I have a confession: After hearing of the Brussels attacks this morning, riding my bike past parliament to the The Hague Central and seeing a dozen Royal Marrechaussee armed with automatic weapons, and hearing that Hoofddorp station near Amsterdam had been shut due to an ‘incident’, I got on to a train. A young Middle Eastern man sat next to me, speaking in Arabic on the phone. He was wearing a thick coat, and had a big square bag between his legs. And for a moment I felt a flash of fear. I thought about the possibility of a bomb being in the bag, and images of Brussels ran through my mind. The moment passed very quickly, and I felt stupid and guilty, not believing that I really had been worried for a minute. But I did feel fear, for a brief moment. Continue reading
Yesterday President Obama announced that Cuba would be taken off the US’s list of countries that sponsor terrorism, to which Cuba replied “thanks, about time“. It shows real progress towards better relations with Cuba, but also raising an interesting question – what does it mean to sponsor terrorism? More importantly, what is terrorism actually? In this adaption of an essay I wrote for university in my first year, I take a lot at how useless this word really is. Continue reading
This week saw yet another horrific attack by extremist Islamist militants. 148 students at Garissa university in Northern Kenya were slaughtered by four men from the Somalian jihadist group al-Shabab. The men broke into the campus before killing students in their classrooms and dorm rooms, separating Muslims from Christians as they went. It took hours for the Kenyan army to regain control of the situation, and parents are still faced with the task of identifying the victims. It was as brutal, personal, and on the same mass scale as an attack that left me similarly lost for words five months ago. So who is al-Shabaab, and why are they fighting a war in Kenya? Continue reading
As so many have pointed out on social media, the massacre at Charlie Hebdo wasn’t the only such horror to take place in recent days. This week reports began to reach the outside world of atrocities in Borno State in northern Nigeria, committed by the Islamist group Boko Haram. It appears that after overrunning a military base in the town of Baga, the militants went on a rampage of burning and killing. Despite what some reports on social media have said, it’s still unknown how many were killed, with guesses ranging from 150 to 2000. So why do we know so little about what’s going on? And why is the Nigerian government doing so little? Continue reading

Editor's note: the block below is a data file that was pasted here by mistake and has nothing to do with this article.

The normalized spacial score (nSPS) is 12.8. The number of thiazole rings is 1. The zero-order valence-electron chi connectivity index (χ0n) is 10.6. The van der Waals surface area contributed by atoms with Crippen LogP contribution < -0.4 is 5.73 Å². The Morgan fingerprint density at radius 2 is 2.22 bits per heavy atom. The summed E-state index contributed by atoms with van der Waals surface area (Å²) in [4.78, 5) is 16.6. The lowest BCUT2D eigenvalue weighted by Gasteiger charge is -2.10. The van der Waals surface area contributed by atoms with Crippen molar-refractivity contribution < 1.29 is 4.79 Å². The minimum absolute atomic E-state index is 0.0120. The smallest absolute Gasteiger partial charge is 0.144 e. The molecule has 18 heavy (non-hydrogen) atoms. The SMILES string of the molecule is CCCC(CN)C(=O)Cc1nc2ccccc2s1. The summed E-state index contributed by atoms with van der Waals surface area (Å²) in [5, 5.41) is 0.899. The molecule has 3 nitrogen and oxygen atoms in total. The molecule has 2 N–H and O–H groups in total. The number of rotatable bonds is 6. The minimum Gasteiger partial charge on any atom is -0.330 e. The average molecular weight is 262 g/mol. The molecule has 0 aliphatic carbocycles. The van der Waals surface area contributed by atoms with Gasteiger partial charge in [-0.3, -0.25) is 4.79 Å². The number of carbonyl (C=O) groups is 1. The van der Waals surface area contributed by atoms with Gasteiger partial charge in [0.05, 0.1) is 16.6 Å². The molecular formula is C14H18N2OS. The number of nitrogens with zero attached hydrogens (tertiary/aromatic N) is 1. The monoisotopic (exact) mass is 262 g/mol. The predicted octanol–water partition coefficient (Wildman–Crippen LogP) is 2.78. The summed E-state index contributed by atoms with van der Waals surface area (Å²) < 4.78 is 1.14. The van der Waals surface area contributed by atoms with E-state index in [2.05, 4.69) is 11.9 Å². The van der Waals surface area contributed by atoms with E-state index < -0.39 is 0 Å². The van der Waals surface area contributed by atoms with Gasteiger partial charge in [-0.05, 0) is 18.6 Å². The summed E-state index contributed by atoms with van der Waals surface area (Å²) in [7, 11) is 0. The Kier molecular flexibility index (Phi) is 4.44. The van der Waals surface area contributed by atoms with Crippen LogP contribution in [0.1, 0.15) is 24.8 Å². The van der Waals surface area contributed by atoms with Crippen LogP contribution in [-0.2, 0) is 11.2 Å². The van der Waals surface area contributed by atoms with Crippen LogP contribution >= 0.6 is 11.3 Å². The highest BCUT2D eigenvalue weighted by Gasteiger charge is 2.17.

A day after the attack on the Paris magazine Charlie Hebdo, the world has responded in a massive way. From editorials in every newspaper there is, to millions of tweets, to blogs like this one, people have voiced a huge range of opinions. They range from positive expressions of solidarity to criticism of Islam or even Charlie Hebdo itself. It’s these last two that have serious issues. Continue reading
Less than two hours ago two armed men entered the Paris office of the French satirical magazine Charlie Hebdo. They opened fire with automatic rifles, killing at least 12 people, including two police officer. The police have described the attack as a ‘massacre’ and ‘carnage’. Pictures from the scene show bullet holes in a police vehicle outside, and journalists being carried out on stretchers. The two suspects escaped in a car, and are still at large. Given Charlie Hebdo’s history, the suspicion immediately falls on Islamic militants. Continue reading
Sometimes things happen that are hard to write about. Not just because they’re so cruel, or horrific. The torture I wrote about last week was hard to stomach, but there was plenty to talk about. But sometimes it’s hard to think of something to say that will actually have meaning.
Yesterday in Peshawar in Pakistan, seven Taliban militants broke into a school run by the Pakistani army for children from 10 to 18. They went from room to room shooting students until as many as possible were dead. They chased students through the hallways, and shot bullets into children on the ground until they stopped moving. They didn’t take hostages, but instead tried to kill as many children as possible. When surrounded by the army, they either blew themselves up or fought until killed. At least 132 children were killed, and 9 teachers.
What do I say about this? I could look at who the Pakistani Taliban are, or how they justified their attack by saying that these are the children of army officers. I could talk about the fact that the attack will turn the country even more firmly against the Taliban.
But how much meaning does that have? The Pakistani Taliban’s ideology now justifies attacks designed to kill as many children as possible. They found seven men willing to slaughter children in the most up-close way possible in the name of their ideology. What can any analysis say to that? How do you respond? I have no real words. Nothing can give this meaning.